Take an economically and racially diverse urban school district emerging from a long history of segregation. Add an energetic, capable, bridge-building superintendent with ambitious district-wide goals to improve graduation rates, school attendance, and academic performance. Consider that he was well funded and strongly supported by city leaders, teachers, and parents, and ask how much changed in a decade of his tenure—and what remained unchanged?
Larry Cuban takes this richly detailed history of the Austin, Texas, school district, under Superintendent Pat Forgione, to ask the question that few politicians and school reformers want to touch. Given effective use of widely welcomed reforms, can school policies and practices put all children at the same academic level? Are class and ethnic differences in academic performance within the power of schools to change?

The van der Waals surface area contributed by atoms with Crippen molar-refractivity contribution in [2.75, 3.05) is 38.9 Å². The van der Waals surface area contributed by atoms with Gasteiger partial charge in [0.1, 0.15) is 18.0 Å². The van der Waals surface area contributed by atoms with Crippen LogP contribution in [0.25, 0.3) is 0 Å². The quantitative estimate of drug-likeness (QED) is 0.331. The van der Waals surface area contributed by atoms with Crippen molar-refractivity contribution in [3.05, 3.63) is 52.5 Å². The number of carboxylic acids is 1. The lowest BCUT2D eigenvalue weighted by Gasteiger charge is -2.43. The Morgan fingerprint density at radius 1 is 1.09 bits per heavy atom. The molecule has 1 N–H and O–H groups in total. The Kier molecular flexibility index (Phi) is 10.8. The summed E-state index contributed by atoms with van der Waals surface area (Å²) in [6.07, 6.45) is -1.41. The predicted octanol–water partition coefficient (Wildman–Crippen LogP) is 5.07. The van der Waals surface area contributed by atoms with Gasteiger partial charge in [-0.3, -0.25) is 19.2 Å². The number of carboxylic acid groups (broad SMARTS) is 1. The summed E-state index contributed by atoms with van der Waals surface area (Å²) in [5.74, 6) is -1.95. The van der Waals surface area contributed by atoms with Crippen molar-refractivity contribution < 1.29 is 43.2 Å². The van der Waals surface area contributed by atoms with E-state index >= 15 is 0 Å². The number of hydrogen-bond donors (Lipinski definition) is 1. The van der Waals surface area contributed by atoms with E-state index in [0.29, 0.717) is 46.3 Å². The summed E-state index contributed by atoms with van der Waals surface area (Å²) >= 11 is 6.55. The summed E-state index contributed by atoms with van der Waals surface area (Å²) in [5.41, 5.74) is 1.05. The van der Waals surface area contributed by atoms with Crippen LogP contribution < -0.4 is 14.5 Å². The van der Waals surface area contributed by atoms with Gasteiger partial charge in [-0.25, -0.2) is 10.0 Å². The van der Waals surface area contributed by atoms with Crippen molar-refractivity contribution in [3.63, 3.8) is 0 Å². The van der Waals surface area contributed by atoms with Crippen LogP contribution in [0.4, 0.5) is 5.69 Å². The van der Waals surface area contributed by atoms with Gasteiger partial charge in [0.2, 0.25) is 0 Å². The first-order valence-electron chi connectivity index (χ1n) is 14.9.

Cuban argues that the overall district has shown much improvement—better test scores, more high school graduates, and more qualified teachers. But the improvements are unevenly distributed. The elementary schools improved, as did the high schools located in affluent, well-educated, largely white neighborhoods. But the least improvement came where it was needed most: the predominantly poor, black, and Latino high schools. Before Forgione arrived, over 10 percent of district schools were failing, and after he left office, roughly the same percentage continued to fail. Austin’s signal successes amid failure hold answers to tough questions facing urban district leaders across the nation.